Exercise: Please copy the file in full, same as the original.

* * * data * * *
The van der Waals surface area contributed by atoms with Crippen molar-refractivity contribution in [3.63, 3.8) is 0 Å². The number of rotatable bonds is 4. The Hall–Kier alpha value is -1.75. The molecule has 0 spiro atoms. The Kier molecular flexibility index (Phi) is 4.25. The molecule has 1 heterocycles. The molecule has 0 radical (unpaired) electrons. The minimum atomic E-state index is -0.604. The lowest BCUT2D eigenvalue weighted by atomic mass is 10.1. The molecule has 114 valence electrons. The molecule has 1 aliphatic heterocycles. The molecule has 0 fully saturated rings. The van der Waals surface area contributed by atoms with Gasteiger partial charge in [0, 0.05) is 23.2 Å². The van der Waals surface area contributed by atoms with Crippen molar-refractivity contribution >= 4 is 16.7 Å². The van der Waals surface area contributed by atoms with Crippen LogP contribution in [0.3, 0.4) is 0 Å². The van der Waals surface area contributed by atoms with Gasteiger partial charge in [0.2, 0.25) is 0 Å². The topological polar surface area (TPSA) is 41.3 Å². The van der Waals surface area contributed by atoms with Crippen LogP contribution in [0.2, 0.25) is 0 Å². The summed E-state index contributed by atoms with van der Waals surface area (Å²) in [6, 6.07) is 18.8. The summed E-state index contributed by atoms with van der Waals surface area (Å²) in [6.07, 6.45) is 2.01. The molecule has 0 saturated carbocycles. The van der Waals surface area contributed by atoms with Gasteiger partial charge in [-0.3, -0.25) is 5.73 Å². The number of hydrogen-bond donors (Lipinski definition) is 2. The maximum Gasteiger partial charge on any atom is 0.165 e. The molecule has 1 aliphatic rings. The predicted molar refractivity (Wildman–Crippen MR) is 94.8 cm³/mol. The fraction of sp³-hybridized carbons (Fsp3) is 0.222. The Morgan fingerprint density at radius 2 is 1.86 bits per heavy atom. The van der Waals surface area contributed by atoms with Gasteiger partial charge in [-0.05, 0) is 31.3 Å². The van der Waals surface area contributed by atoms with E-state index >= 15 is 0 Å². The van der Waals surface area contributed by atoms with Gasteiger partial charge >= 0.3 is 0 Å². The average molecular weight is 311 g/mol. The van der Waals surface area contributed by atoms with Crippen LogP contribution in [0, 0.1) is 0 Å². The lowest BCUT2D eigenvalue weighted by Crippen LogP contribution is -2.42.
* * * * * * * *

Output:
The van der Waals surface area contributed by atoms with Crippen molar-refractivity contribution in [3.63, 3.8) is 0 Å². The number of rotatable bonds is 4. The Hall–Kier alpha value is -1.75. The molecule has 0 spiro atoms. The Kier molecular flexibility index (Phi) is 4.25. The molecule has 1 heterocycles. The molecule has 0 radical (unpaired) electrons. The minimum atomic E-state index is -0.604. The lowest BCUT2D eigenvalue weighted by atomic mass is 10.1. The molecule has 114 valence electrons. The molecule has 1 aliphatic heterocycles. The molecule has 0 fully saturated rings. The van der Waals surface area contributed by atoms with Gasteiger partial charge in [0, 0.05) is 23.2 Å². The van der Waals surface area contributed by atoms with Crippen molar-refractivity contribution >= 4 is 16.7 Å². The van der Waals surface area contributed by atoms with Crippen LogP contribution in [0.3, 0.4) is 0 Å². The van der Waals surface area contributed by atoms with Gasteiger partial charge in [0.2, 0.25) is 0 Å². The topological polar surface area (TPSA) is 41.3 Å². The van der Waals surface area contributed by atoms with Crippen LogP contribution in [0.2, 0.25) is 0 Å². The summed E-state index contributed by atoms with van der Waals surface area (Å²) in [6, 6.07) is 18.8. The summed E-state index contributed by atoms with van der Waals surface area (Å²) in [6.07, 6.45) is 2.01. The molecule has 0 saturated carbocycles. The van der Waals surface area contributed by atoms with Gasteiger partial charge in [-0.3, -0.25) is 5.73 Å². The number of hydrogen-bond donors (Lipinski definition) is 2. The maximum Gasteiger partial charge on any atom is 0.165 e. The molecule has 1 aliphatic rings. The predicted molar refractivity (Wildman–Crippen MR) is 94.8 cm³/mol. The fraction of sp³-hybridized carbons (Fsp3) is 0.222. The Morgan fingerprint density at radius 2 is 1.86 bits per heavy atom. The van der Waals surface area contributed by atoms with Gasteiger partial charge in [-0.05, 0) is 31.3 Å². The van der Waals surface area contributed by atoms with E-state index >= 15 is 0 Å². The van der Waals surface area contributed by atoms with Gasteiger partial charge >= 0.3 is 0 Å². The average molecular weight is 311 g/mol. The van der Waals surface area contributed by atoms with Crippen LogP contribution in [0, 0.1) is 0 Å². The lowest BCUT2D eigenvalue weighted by Crippen LogP contribution is -2.42.